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Differential impact of subclinical carotid artery disease on cerebral structure and functioning in type 1 diabetes patients with versus those without proliferative retinopathy

Eelco van Duinkerken12*, Richard G IJzerman1, Nynke J van der Zijl1, Frederik Barkhof3, Petra JW Pouwels4, Menno M Schoonheim35, Annette C Moll6, Jeannette Boerop1, Alette M Wessels27, Martin Klein2, Frank J Snoek2 and Michaela Diamant1

Author Affiliations

1 Diabetes Center/Department of Internal Medicine, VU University Medical Center, De Boelelaan 1117 – Room MF-G417, 1081 HV, Amsterdam, The Netherlands

2 Department of Medical Psychology, VU University Medical Center, Amsterdam, The Netherlands

3 Department of Radiology and Nuclear Medicine, VU University Medical Center, Amsterdam, The Netherlands

4 Department of Physics and Medical Technology, VU University Medical Center, Amsterdam, The Netherlands

5 Department of Anatomy and Neuroscience, VU University Medical Center, Amsterdam, The Netherlands

6 Department of Ophthalmology, VU University Medical Center, Amsterdam, The Netherlands

7 Eli Lilly and Company, Indianapolis, IN, USA

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Cardiovascular Diabetology 2014, 13:58  doi:10.1186/1475-2840-13-58

Published: 12 March 2014



Type 1 diabetes mellitus (T1DM) is associated with cerebral compromise, typically found in patients with microangiopathy. Associations between subclinical macroangiopathy and the brain, whether or not in the presence of microangiopathy, have not been fully explored in T1DM. We hypothesized that subclinical macroangiopathy in adult T1DM may affect the brain and interacts with microangiopathy.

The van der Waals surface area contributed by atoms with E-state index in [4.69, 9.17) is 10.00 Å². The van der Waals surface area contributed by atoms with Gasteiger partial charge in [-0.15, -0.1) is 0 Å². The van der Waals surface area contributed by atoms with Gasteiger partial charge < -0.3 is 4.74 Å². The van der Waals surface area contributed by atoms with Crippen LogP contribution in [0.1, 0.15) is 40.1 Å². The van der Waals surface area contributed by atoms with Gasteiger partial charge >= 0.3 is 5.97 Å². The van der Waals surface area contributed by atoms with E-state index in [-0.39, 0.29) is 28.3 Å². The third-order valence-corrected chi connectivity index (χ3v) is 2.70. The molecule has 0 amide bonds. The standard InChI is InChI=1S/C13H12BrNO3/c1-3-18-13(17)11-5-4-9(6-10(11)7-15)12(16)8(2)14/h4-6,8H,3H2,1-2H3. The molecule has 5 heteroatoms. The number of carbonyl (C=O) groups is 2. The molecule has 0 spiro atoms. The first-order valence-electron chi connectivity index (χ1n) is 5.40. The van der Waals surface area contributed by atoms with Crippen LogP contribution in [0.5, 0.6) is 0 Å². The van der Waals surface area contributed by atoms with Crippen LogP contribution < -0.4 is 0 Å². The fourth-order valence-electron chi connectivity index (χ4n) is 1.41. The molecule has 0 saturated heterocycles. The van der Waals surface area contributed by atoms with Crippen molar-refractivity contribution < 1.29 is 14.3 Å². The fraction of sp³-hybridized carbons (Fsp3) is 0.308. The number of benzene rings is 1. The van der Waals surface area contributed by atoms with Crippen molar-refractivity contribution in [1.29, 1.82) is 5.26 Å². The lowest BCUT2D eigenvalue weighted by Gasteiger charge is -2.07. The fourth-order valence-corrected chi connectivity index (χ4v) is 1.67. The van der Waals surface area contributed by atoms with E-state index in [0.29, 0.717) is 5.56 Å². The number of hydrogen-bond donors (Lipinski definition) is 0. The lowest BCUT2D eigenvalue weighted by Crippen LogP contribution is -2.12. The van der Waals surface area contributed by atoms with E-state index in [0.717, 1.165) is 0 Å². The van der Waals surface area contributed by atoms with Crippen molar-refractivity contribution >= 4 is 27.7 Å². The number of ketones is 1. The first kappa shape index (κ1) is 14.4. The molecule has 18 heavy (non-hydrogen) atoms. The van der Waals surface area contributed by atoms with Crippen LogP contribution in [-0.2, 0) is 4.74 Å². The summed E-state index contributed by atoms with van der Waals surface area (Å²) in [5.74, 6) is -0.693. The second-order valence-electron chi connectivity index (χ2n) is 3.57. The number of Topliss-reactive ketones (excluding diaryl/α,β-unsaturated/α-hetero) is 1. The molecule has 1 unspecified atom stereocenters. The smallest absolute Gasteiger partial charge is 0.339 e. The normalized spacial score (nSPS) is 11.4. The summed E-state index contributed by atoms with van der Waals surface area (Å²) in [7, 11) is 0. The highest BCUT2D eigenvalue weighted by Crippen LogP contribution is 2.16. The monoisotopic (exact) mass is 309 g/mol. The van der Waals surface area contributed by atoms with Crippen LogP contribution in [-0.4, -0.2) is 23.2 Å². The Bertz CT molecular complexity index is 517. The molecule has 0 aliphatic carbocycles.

In 51 asymptomatic T1DM patients with, 53 without proliferative retinopathy and 51 controls, right common carotid artery ultrasound was used to assess intima media thickness (cIMT) and distensibility (cD). Neuropsychological tests for cognitive functions, and magnetic resonance imagining for white matter integrity and functional connectivity, i.e. neuronal communication, were used.


After correction for confounders, cIMT was borderline significantly increased in all T1DM patients (P = 0.071), whereas cD was not statistically significantly altered (P = 0.45). Patients with proliferative retinopathy showed the largest increase in cIMT and decrease in cD. In all participants, after adjustment for confounders, increased cIMT was related to decreased white matter integrity (β = −0.198 P = 0.041) and decreased functional connectivity in visual areas (β = −0.195 P = 0.046). For cognition, there was a significant interaction between cIMT and the presence of proliferative retinopathy after adjustment for confounding factors (all P < 0.05). Increased cIMT was associated with lower general cognitive ability (β = −0.334; P = 0.018), information processing speed (β = −0.361; P = 0.010) and attention (β = −0.394; P = 0.005) scores in patients without, but not in patients with proliferative retinopathy.


These findings suggest that subclinical macroangiopathy may be a factor in the development of diabetes-related cognitive changes in uncomplicated T1DM, whereas in patients with advanced T1DM, proliferative retinopathy may rather be the driving force of cerebral compromise.

Type 1 diabetes; Cognition; Subclinical macroangiopathy; Microangiopathy; Neuroimaging; Cognition